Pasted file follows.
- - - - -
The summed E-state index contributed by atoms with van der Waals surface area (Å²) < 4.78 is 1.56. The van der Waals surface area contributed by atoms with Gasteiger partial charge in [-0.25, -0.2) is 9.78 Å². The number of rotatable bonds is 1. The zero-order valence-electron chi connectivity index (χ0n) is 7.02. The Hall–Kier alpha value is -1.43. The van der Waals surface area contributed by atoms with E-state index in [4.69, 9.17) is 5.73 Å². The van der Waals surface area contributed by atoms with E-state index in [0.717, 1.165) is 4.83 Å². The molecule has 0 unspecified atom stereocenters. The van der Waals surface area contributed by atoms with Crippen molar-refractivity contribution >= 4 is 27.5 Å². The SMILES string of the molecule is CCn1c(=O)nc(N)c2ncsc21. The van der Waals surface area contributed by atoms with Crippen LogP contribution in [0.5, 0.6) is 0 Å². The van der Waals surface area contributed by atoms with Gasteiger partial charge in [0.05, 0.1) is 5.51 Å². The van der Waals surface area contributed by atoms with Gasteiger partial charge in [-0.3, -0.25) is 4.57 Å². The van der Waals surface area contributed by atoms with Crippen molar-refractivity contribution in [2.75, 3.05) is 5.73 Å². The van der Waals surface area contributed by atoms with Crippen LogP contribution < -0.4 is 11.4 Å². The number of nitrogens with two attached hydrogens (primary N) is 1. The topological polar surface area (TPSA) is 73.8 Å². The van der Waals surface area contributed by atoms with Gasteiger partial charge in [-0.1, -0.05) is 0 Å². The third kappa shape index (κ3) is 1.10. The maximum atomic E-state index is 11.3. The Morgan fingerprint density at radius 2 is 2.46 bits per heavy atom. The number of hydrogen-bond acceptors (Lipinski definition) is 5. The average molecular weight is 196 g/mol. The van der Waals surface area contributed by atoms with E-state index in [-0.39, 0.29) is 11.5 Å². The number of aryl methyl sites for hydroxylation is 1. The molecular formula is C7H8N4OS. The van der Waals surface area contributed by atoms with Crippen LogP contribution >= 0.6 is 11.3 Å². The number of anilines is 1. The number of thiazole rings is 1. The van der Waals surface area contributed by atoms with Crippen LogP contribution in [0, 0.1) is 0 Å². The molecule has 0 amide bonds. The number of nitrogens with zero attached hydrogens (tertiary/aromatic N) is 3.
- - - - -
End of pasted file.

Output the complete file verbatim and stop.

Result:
The summed E-state index contributed by atoms with van der Waals surface area (Å²) < 4.78 is 1.56. The van der Waals surface area contributed by atoms with Gasteiger partial charge in [-0.25, -0.2) is 9.78 Å². The number of rotatable bonds is 1. The zero-order valence-electron chi connectivity index (χ0n) is 7.02. The Hall–Kier alpha value is -1.43. The van der Waals surface area contributed by atoms with E-state index in [4.69, 9.17) is 5.73 Å². The van der Waals surface area contributed by atoms with E-state index in [0.717, 1.165) is 4.83 Å². The molecule has 0 unspecified atom stereocenters. The van der Waals surface area contributed by atoms with Crippen molar-refractivity contribution >= 4 is 27.5 Å². The SMILES string of the molecule is CCn1c(=O)nc(N)c2ncsc21. The van der Waals surface area contributed by atoms with Crippen LogP contribution in [0.5, 0.6) is 0 Å². The van der Waals surface area contributed by atoms with Gasteiger partial charge in [0.05, 0.1) is 5.51 Å². The van der Waals surface area contributed by atoms with Gasteiger partial charge in [-0.3, -0.25) is 4.57 Å². The van der Waals surface area contributed by atoms with Crippen molar-refractivity contribution in [2.75, 3.05) is 5.73 Å². The van der Waals surface area contributed by atoms with Crippen LogP contribution < -0.4 is 11.4 Å². The number of nitrogens with two attached hydrogens (primary N) is 1. The topological polar surface area (TPSA) is 73.8 Å². The van der Waals surface area contributed by atoms with Gasteiger partial charge in [-0.1, -0.05) is 0 Å². The third kappa shape index (κ3) is 1.10. The maximum atomic E-state index is 11.3. The Morgan fingerprint density at radius 2 is 2.46 bits per heavy atom. The number of hydrogen-bond acceptors (Lipinski definition) is 5. The average molecular weight is 196 g/mol. The van der Waals surface area contributed by atoms with E-state index in [-0.39, 0.29) is 11.5 Å². The number of aryl methyl sites for hydroxylation is 1. The molecular formula is C7H8N4OS. The van der Waals surface area contributed by atoms with Crippen LogP contribution >= 0.6 is 11.3 Å². The number of anilines is 1. The number of thiazole rings is 1. The van der Waals surface area contributed by atoms with Crippen LogP contribution in [0, 0.1) is 0 Å². The molecule has 0 amide bonds. The number of nitrogens with zero attached hydrogens (tertiary/aromatic N) is 3.